YKC’s Jim Newman considers the question…
I’ve lost count of the numbers of knee conditions described by one journal or another as “silent epidemics” but here’s another one, and in this case the description might just be justified. Meniscal root tears are common in patients in their 40s and 50s who have very early signs of osteoarthritis of the knee but, because you have to look carefully for them, they can be tricky to spot and even trickier to treat.
The menisci are the knee’s natural shock absorbers and the meniscal roots ‘anchor’ the menisci to the tibia. A tear of the root renders the meniscus incompetent. Instead of absorbing shocks, the torn root leaves the meniscus free to split rather than resisting the forces placed upon it. That manifests as pain, usually towards the inside and back of the knee.
But the issue with meniscus root tears is not just the here and now. Meniscal root tears are one of the most common factors in initiating knee osteoarthritis. A root tear now is often a sign that the knee is about to go downhill fairly rapidly. Which leaves knee surgeons with the tricky question of what to do about it.
Treating the root
Patients with a meniscal root tear will sometimes end up having a partial meniscectomy – removing part of the meniscus, rather than repairing it. As we’ve explored in these pages before, that’s rarely ideal and within a year you’ll typically find the patient is back needing a knee replacement.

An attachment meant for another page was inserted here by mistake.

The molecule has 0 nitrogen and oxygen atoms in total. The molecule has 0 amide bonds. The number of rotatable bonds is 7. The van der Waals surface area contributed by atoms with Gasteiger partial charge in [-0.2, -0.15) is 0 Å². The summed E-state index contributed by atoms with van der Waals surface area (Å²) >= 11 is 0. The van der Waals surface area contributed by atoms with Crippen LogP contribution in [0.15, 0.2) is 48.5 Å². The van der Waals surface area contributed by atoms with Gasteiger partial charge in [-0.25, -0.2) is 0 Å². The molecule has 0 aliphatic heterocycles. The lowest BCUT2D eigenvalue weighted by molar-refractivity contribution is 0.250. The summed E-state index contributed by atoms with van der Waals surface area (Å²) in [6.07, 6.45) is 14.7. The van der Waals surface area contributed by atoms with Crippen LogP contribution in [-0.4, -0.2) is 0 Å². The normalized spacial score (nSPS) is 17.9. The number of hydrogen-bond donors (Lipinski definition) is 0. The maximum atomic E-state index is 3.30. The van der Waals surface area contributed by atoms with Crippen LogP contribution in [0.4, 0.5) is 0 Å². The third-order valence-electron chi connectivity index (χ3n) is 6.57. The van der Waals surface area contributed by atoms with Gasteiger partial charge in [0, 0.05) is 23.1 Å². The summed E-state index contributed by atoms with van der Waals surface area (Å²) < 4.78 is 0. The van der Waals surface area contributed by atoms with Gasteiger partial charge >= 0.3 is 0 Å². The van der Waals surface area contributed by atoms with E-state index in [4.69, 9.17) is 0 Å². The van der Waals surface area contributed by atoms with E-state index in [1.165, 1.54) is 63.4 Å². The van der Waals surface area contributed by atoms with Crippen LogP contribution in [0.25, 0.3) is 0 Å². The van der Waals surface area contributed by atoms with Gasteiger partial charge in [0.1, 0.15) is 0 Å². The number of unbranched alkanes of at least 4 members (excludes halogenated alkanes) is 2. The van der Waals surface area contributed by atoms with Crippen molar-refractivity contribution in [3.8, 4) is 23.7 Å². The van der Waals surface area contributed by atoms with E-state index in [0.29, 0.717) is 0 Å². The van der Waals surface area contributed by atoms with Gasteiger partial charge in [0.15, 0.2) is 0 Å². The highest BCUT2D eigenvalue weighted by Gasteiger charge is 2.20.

But a new study suggests that if you repair the root, fewer patients will require further treatment. To be clear, this isn’t a great study and more rigorous research is needed, but I point to it purely because its findings echo the sort of outcomes we see.
That’s not to say that every tear is repairable. An MRI scan can show the tear clearly enough but it’s only with investigation within the knee that you can tell whether the meniscus is salvageable.
If the meniscus is badly degenerated then repairing it can be like trying to stitch two pieces of tissue paper together.
See a knee specialist
Because of the delicacy and complexity of the procedure, the research does highlight the importance of seeing a specialist knee surgeon. This is not, generally speaking, something that a surgeon who might perform occasional knee arthroscopies would be able to do successfully. It’s an advanced technique that only a specialist surgeon will have experience in performing.
I find myself doing more of these procedures each year and it seems to me that there’s something in this area of research, which only highlights the need for further, more rigorous research.
If you are experience knee pain, don’t leave it to worsen. Talk to us about early diagnosis now.
Symptoms, diagnosis & treatment of tears of the knee's shock absorbers
Can I Have A Knee Replacement?
What’s the difference between a total & partial knee replacement? And is either right for you?
Consultant Knee Surgeon at the Yorkshire Knee Clinic
“Mr Newman? He’s a genius in my eyes.”
Glen Jackson, YKC patient